Hollow-grey skin drooped on his frame, flapping imperceptivity in the wind. The hairs on his arms, legs and brow had been finer in his youth but now they were coarse, bleached blonde by the hot sun. The pit around his eyes was deeply sunk, filled with conjunctivitis – sometimes the left, sometimes the right, sometimes both. Washing only removed the gunk until the next morning. His balls were itchy, shedding flaky skin like that which fell from his head, dandruff without hair. His knees were bent – crippled to anyone else – so that hobbling around the home and yard was all he could manage.
While his world was limited by hazy eyes and achy joints, his life was much greater; as his outer nature wasted away, his inner nature grew day by day. This life radiated from him in all sorts of ways. Humour he had, and that humour confidently put everything else into perspective. Sarah, his wife, shared amusement over his shrivelled, leaky manhood and her equally wrinkled lot. The world had showed them its limits, indeed they felt its limits daily – in every bruise, cough and itch. Still, Abraham and Sarah were happy through their confident hope in life. And so it was an interesting day, worthy of note, when God told Abraham that his wife Sarah was to have a child. Abraham fell over he laughed so hard. What a joke!
But it wasn’t God’s promise of a son that was a joke. It was the absurdity of physical impossibility. Abraham laughed because he trusted in God fully despite the appearance of things: looking at his decrepit body he saw only death but he would have a son. He knew that, in all the greatness and abundance of the world around us, dry dust does not beget life – let alone a conscious, loving, laughing child. Isaac was born and given his name, meaning laughter.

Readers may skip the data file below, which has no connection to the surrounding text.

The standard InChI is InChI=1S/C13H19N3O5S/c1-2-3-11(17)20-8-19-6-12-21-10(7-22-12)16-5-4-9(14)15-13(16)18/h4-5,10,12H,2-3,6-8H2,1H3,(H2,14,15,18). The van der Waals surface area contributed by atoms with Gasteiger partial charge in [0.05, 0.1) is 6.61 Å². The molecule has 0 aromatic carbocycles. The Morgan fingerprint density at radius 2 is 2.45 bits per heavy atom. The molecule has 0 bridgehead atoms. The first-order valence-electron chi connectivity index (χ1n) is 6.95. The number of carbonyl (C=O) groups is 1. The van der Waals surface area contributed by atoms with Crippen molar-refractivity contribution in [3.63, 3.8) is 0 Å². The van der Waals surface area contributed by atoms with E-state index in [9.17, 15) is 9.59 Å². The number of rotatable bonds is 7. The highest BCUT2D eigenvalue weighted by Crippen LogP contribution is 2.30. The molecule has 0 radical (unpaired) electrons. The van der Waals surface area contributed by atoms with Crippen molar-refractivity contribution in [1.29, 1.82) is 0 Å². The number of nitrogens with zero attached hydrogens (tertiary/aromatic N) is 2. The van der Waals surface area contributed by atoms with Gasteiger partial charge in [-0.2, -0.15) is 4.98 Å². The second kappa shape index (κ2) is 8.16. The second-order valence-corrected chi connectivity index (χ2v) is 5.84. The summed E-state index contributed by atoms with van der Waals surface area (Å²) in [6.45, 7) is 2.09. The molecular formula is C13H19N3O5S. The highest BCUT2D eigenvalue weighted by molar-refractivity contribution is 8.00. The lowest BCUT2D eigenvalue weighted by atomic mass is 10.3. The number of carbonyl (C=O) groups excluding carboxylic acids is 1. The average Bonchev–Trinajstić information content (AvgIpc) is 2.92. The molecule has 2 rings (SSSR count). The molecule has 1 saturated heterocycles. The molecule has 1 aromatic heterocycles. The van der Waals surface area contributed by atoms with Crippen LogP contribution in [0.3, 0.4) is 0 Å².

This story resonates with the Christian story at Easter: with faith in the God who is with us we move toward new possibilities of life – life that looks beyond the usual course of events and expectations. This life in the living God proves to be, here-and-now, even greater than the grand limits of physical decay and death. We can laugh with hope as God-with-us provides life of new possibility, even where this seems impossible.
This story begins in the book of Genesis, chapter 17 http://www.biblegateway.com/passage/?search=Genesis+17%3A15-22&version=NIV
Samuel Curkpatrick, 2013